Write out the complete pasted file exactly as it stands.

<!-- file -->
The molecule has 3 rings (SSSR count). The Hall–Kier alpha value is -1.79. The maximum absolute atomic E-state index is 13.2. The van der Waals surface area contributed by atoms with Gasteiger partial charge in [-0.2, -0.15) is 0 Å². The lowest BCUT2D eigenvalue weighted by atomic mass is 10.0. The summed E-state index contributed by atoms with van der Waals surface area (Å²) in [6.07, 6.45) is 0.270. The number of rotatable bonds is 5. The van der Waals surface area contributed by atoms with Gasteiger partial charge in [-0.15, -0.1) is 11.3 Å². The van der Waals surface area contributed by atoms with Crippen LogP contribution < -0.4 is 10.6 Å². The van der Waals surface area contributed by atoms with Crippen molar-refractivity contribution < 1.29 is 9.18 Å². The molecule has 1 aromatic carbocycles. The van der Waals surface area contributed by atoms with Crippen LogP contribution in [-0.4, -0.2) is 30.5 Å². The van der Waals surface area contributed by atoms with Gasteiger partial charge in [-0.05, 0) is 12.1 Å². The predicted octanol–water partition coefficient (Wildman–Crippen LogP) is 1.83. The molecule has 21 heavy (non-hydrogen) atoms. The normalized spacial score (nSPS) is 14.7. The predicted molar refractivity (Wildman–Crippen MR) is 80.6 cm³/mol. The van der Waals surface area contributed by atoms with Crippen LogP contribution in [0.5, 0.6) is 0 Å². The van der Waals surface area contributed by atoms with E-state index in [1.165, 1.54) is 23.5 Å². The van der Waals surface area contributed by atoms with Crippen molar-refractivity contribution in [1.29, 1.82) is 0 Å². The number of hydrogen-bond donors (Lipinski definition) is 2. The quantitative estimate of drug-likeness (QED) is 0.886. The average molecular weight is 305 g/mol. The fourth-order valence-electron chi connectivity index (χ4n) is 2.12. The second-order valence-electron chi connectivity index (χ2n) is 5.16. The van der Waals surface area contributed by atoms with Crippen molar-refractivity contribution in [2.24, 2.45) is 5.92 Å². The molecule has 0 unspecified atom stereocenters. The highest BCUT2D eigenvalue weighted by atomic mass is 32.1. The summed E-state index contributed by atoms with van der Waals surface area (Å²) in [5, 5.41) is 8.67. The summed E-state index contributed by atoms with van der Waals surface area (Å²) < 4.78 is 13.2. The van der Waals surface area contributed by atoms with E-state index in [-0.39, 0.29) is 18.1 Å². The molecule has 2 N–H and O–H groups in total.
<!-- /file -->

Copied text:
The molecule has 3 rings (SSSR count). The Hall–Kier alpha value is -1.79. The maximum absolute atomic E-state index is 13.2. The van der Waals surface area contributed by atoms with Gasteiger partial charge in [-0.2, -0.15) is 0 Å². The lowest BCUT2D eigenvalue weighted by atomic mass is 10.0. The summed E-state index contributed by atoms with van der Waals surface area (Å²) in [6.07, 6.45) is 0.270. The number of rotatable bonds is 5. The van der Waals surface area contributed by atoms with Gasteiger partial charge in [-0.15, -0.1) is 11.3 Å². The van der Waals surface area contributed by atoms with Crippen LogP contribution < -0.4 is 10.6 Å². The van der Waals surface area contributed by atoms with Crippen molar-refractivity contribution < 1.29 is 9.18 Å². The molecule has 1 aromatic carbocycles. The van der Waals surface area contributed by atoms with Crippen LogP contribution in [-0.4, -0.2) is 30.5 Å². The van der Waals surface area contributed by atoms with Gasteiger partial charge in [-0.05, 0) is 12.1 Å². The predicted octanol–water partition coefficient (Wildman–Crippen LogP) is 1.83. The molecule has 21 heavy (non-hydrogen) atoms. The normalized spacial score (nSPS) is 14.7. The predicted molar refractivity (Wildman–Crippen MR) is 80.6 cm³/mol. The van der Waals surface area contributed by atoms with Crippen LogP contribution in [0.5, 0.6) is 0 Å². The van der Waals surface area contributed by atoms with E-state index in [1.165, 1.54) is 23.5 Å². The van der Waals surface area contributed by atoms with Crippen molar-refractivity contribution in [1.29, 1.82) is 0 Å². The number of hydrogen-bond donors (Lipinski definition) is 2. The quantitative estimate of drug-likeness (QED) is 0.886. The average molecular weight is 305 g/mol. The fourth-order valence-electron chi connectivity index (χ4n) is 2.12. The second-order valence-electron chi connectivity index (χ2n) is 5.16. The van der Waals surface area contributed by atoms with Crippen molar-refractivity contribution in [2.24, 2.45) is 5.92 Å². The molecule has 0 unspecified atom stereocenters. The highest BCUT2D eigenvalue weighted by atomic mass is 32.1. The summed E-state index contributed by atoms with van der Waals surface area (Å²) in [5, 5.41) is 8.67. The summed E-state index contributed by atoms with van der Waals surface area (Å²) < 4.78 is 13.2. The van der Waals surface area contributed by atoms with E-state index in [-0.39, 0.29) is 18.1 Å². The molecule has 2 N–H and O–H groups in total.